The issue I do have is with the “hook” of the article, the story of the legal secretary who fixed the company website and launched it to the top of google in 7 days, and saved the busness and her job. I’m not saying that it didn’t happen – it’s certainly possible – but if it is true, then there was a lot more going on then just some research and hard work by an amateur.

It is not realistic to think that just anyone could relaunch a site and shoot to the top of the rankings and pick up business-saving traffic levels in a week’s time. I’m sure most SEO experts would agree with this, and would also tell you that anyone who promised such extraordinary results would most likely be scamming you.

And no, I’m not trying to suggest that most SEO is so tricky that only experts can pull it off. You can get pretty far in a lot of markets with quality content, and good site navigation and title tags.

But in a relatively competitive business like DUI attorneys in a major market, you can expect that a lot of your competition has the basics right. So what else can make the difference in top rankings?

Analysis of a New Site and a “Bad” Site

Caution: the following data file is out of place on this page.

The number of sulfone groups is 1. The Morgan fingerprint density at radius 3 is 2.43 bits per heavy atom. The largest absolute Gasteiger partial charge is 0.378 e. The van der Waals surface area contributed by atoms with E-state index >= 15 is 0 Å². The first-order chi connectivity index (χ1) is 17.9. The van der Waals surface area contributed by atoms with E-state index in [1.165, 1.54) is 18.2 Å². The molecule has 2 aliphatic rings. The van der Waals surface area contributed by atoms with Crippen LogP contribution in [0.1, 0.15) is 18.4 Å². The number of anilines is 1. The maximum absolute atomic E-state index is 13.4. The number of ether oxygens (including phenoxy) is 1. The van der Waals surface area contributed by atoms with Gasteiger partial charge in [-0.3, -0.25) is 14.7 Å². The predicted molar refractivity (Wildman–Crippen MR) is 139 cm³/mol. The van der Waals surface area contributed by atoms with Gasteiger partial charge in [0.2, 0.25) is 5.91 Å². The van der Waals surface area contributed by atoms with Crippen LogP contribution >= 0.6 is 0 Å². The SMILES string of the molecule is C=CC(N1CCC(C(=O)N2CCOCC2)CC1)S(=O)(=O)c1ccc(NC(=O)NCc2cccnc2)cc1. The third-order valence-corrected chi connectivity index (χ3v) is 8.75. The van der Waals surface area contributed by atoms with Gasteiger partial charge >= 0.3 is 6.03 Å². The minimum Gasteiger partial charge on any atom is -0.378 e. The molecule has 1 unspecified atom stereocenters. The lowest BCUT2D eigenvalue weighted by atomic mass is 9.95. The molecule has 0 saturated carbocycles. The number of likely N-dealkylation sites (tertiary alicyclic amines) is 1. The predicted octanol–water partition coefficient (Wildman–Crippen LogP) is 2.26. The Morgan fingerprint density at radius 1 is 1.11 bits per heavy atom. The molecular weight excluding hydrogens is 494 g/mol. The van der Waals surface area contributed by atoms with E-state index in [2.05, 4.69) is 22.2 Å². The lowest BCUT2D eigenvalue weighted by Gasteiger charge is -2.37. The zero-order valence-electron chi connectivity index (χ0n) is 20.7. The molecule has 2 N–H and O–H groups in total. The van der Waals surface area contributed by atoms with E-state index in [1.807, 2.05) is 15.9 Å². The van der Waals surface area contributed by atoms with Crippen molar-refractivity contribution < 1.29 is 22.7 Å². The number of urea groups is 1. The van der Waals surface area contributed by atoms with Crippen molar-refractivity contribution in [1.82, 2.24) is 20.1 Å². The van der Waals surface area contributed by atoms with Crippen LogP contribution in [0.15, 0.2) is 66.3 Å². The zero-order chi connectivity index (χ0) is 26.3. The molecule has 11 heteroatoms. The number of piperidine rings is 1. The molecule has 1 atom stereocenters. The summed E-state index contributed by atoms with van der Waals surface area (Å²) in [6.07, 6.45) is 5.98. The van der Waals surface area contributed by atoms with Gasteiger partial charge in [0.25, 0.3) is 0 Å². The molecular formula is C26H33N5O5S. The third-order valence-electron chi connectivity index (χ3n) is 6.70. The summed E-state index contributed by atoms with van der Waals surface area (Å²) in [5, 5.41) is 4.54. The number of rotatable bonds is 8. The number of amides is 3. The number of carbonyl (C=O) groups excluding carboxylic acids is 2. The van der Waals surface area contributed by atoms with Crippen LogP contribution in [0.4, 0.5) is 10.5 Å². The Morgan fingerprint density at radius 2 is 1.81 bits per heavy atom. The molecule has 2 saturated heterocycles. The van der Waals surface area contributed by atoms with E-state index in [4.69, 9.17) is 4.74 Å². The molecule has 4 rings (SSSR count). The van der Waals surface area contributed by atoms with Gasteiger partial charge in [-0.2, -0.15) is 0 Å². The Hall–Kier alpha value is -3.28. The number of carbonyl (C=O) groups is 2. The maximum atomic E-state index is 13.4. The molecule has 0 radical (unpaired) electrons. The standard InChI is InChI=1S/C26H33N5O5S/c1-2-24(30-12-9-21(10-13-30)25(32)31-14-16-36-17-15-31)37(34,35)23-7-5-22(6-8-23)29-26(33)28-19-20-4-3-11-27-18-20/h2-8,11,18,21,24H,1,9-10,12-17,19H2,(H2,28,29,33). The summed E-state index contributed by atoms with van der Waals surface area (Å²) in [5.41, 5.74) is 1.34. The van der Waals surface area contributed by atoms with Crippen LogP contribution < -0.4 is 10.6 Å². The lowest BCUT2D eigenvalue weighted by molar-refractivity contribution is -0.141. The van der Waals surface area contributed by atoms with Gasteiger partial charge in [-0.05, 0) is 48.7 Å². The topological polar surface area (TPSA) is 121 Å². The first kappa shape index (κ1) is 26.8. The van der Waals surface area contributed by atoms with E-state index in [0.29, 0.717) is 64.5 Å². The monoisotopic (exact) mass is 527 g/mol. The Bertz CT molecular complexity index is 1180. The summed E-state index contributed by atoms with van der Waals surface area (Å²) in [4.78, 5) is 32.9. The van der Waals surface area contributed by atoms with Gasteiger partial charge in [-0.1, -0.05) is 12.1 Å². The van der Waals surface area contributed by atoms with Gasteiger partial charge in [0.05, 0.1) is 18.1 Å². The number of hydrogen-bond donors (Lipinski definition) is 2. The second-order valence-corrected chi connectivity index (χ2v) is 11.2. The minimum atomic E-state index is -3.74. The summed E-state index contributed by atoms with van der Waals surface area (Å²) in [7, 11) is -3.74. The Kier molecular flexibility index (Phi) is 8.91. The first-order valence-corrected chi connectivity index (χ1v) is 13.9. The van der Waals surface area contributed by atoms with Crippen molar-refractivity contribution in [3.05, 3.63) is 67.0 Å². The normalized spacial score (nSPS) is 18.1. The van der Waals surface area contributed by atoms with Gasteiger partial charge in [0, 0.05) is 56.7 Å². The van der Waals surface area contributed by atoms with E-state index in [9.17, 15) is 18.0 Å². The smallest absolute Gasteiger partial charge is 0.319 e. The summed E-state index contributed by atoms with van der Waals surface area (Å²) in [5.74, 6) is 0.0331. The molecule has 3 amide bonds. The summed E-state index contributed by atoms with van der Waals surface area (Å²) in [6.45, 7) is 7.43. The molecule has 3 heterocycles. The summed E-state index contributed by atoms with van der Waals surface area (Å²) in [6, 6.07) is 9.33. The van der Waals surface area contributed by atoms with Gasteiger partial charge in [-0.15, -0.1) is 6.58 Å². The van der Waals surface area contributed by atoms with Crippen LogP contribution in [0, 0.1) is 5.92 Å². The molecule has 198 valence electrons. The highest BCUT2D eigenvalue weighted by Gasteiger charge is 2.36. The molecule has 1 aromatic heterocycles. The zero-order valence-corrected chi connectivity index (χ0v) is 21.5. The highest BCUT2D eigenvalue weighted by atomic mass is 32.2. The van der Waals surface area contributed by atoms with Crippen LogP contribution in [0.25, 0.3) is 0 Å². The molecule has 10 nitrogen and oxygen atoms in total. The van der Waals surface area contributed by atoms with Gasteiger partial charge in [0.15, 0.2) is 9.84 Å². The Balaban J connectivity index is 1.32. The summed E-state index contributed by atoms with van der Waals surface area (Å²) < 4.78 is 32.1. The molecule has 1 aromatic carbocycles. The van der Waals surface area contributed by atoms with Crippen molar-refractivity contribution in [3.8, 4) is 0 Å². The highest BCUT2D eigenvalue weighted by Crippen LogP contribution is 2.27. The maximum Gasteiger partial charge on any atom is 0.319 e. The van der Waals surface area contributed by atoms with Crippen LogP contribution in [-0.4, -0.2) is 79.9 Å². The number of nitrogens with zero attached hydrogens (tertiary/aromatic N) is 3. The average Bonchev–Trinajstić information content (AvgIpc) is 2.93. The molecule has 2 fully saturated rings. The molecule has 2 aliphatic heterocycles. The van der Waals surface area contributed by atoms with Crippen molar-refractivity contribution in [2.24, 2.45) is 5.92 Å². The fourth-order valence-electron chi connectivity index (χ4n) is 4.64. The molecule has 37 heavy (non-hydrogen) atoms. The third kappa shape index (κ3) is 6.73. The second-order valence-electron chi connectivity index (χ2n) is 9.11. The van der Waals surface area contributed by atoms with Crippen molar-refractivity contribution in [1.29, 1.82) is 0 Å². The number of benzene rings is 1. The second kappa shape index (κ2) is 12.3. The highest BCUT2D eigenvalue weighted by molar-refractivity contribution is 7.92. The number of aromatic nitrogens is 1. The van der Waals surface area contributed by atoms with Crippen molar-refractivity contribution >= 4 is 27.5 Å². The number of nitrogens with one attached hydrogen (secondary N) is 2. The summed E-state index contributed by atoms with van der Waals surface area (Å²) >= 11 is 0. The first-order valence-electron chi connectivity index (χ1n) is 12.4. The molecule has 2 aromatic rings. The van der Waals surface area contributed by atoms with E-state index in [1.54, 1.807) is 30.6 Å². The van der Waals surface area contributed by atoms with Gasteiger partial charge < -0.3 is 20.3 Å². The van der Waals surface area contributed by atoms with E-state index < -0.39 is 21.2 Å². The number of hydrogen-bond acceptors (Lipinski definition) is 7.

The woman in the story, Araceli Parra, states clearly that the site as it existed before her work was a “really bad site” before she fixed it, 2 years ago. The (new) site number1duioffice.com actually looks pretty good to me at a quick glance. It has lots of good content, and the basic SEO seems fine. However, according to a domain check at domaintools the domain has only been in existence for 2 years, , so it is not immediately clear what the bad site was before her work. So we’ll have to dig into that to figure it out.

Site Age

The age of a web site matters alot. Some SEO experts say it’s actually the age of the links in to a site that are the most important, but either way, it’s very difficult to get a new site to rank well for competitive terms. I think it is possible that a two year old site could rank #1 (and #2) for a presumably valuable term like oakland dui lawyer (well done!) as it does now, but I don’t believe that is would happen instantly upon launch, and be sustained for 2 years.